I'm also reflecting on my visit here, with only a few days left. The people have been super friendly and have managed to show us visitors an amazing time. The games were well organized and set a high standard for future games. Thanks to all of Auckland for demonstrating the love of the sport!

Saturday, April 22, 2017

Let the Games Begin

The World Masters Games is the largest multi-sport participatory event with 28,000 people from over 100 countries. The inaugural one was held in Toronto in 1985. The oldest competitor is a 101 year old woman from India competing in 100m, 200m, javelin and shot put. She took up athletics at age 93 and her 79 year old son is also competing. There's hope for us all!

I'm not sure if the staff are congratulating us or mocking us:

Here are the 3 of us decked out waiting for the opening ceremonies to begin - apparently there are 2000 Canadians here and they were very prevalent.
 The opening ceremonies included the requisite music, Maori dancing, fireworks, laser lights, etc.
 And don't think these games aren't classy - just look at the port-a-potties!

It was pretty cool to see all the people dressed in either team or national colours.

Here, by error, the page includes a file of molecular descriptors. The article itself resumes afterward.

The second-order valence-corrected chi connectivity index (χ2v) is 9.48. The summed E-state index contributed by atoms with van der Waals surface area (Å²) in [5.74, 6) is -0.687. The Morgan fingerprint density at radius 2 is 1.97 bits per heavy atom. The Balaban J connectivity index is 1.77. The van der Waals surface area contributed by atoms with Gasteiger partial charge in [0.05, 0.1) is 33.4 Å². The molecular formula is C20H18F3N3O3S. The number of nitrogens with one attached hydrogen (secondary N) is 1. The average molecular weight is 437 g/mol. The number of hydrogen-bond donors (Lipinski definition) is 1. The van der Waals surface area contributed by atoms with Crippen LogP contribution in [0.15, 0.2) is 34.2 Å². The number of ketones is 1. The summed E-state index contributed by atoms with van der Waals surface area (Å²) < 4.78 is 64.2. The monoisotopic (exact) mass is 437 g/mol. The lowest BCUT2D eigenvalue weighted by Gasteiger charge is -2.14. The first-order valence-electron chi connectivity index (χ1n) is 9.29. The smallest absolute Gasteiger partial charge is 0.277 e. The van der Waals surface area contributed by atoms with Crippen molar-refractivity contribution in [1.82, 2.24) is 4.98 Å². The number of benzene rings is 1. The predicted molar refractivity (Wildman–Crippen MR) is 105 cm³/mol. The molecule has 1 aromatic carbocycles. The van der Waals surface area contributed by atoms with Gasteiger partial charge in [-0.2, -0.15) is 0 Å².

It's quite a big event for the city and much like the Olympics in Vancouver, everyone's in a friendly, talkative, upbeat mood. Of course I don't feel old, but there have been a couple of times in the past year where someone on a bus or train has offered me their seat which has surprised me. However, on the train to the opening ceremonies a gentleman got up to offer me his seat and it just happened to be the mayor of Auckland.

Like many large cities (and Auckland is NZ's largest) there's a "Sky Tower" - take the elevator to the 51st floor (220m high) to get panoramic views of the city. If you look closely at the photo below you can see some 'cables' on either side. That's for those doing the 'Sky Jump' - for $192 you can attain a great adrenaline rush! They hook you up to the cables and you hurl yourself to the ground.
If you look at the photo again, you'll see the island with the volcano poking up in the distance - we're heading there today for a bit of a tour. It happens to be NZ's youngest volcano - it emerged from the sea about 600 years ago.

This will be the first time I've celebrated my birthday not in Canada. My travel companions managed to find a candle (but no matches) and stuck it in a group of NZ fruit - the green feijoa, with some 'gold' kiwifruit (they're not so fuzzy) and an avo.  Thanks Nancy and Linda - I will indeed remember this birthday!